Okay, it was a short day for me at VCon today, but it wasn't that short!
I starting things off far too early in the morning (considering how late I was up last night reporting on the con and ranting about 'Yamato), stumbling in at 10 for the "World Building 101" panel, which featured a line-up of scientists from various disciplines talking about what science fiction writers need to consider (genetics, ecology, astronomical processes) in order to get their alien worlds right - or, at least believable enough from a scientific perspective not to sound dumb. They also discussed how the latest strange scientific discoveries and theories can also open up new creative frontiers for writers. One of the best lines of the morning - hell, one of the best lines I heard throughout the entire con - was from astronomer Dr. Jaymie Matthews (a venerable fixture at VCons, and also co-star of a Goodyear Tire commercial a couple of years ago) while he related a story about how James Cameron has been consulting with scientists about his Avatar sequel. According to Matthews, Cameron's thinking about combining his love of oceans with SF by setting the next movie on one of Pandora's neighbouring moons that's a giant water world. Matthews says that since astronomers have been able to tell Cameron that yes, aquatic super-Earths are possible, they have "given [Cameron] his wet dream."
After that I ducked out for a quick lunch, and when I came back I took in the last few minutes of the "Are Games Art?" session. Video game producer & designer Palle Hoffstein led the audience in a discussion about Roger Ebert's statement that video games are not art and never will be. From what I caught of the session, the audience consensus (not surprisingly) was that Ebert is wrong. Hoffstein noted that historically there's always a period of adjustment when new media are invented, with critics having been slow initially to accept photography, film and comics as art, and that video games are probably now waiting for their breakthrough moment to be accepted just as the other forms of media have. He also pointed out that one of the factors that's allowing this delay of acceptance to continue is a lack of evolution of written critiques of games beyond their value-for-money or quality of graphics and action - games are not yet being discussed for their artistic merit. Not being a gamer myself (or, at least, sitting down to video games only occasionally), I can't comment on the issue, but it was certainly fascinating to listen in.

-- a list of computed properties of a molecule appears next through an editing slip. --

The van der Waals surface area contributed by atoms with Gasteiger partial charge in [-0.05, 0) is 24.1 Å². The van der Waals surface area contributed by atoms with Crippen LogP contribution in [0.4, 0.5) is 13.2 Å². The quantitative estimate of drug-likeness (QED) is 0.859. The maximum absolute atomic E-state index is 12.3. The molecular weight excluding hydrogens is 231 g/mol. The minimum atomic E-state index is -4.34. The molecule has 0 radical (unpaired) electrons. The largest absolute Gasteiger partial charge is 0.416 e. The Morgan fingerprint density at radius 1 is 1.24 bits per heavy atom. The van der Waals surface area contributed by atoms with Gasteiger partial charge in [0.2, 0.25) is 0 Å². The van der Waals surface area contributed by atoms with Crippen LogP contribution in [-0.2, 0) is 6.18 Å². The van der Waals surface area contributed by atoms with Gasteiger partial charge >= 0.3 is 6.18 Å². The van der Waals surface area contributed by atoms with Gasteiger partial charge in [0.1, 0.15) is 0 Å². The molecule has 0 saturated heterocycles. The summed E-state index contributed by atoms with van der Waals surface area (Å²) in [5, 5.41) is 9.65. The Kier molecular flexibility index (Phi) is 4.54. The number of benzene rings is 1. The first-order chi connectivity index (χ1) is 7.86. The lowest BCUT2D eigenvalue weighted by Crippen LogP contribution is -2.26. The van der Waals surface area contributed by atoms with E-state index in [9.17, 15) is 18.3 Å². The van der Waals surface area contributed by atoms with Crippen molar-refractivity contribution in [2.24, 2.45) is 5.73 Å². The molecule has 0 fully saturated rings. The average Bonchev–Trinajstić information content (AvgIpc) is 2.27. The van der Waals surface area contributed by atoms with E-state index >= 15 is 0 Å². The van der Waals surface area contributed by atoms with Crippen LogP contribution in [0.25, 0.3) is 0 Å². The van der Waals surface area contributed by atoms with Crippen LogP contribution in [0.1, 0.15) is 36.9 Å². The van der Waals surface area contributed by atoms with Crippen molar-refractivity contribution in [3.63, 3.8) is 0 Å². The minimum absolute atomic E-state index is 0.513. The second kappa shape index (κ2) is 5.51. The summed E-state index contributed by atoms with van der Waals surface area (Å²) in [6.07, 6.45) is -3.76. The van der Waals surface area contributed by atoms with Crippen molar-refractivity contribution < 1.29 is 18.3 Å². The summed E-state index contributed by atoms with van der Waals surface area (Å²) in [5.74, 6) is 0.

From there, sadly, it became a chore to find something worthwhile to attend in the short time left before I had to leave the con. I'd really wanted to attend the "Podcasting" session to pick up some technical tips because I'm toying with the idea of occasionally melding my radio roots with the blog here with an occasional feature interview. More to come as - or if - it happens. Unfortunately, I hadn't bothered to look at the scheduling changes board earlier, and so hadn't seen that the podcasting session had been shifted to Saturday once the con got underway, and I'd unwittingly missed out.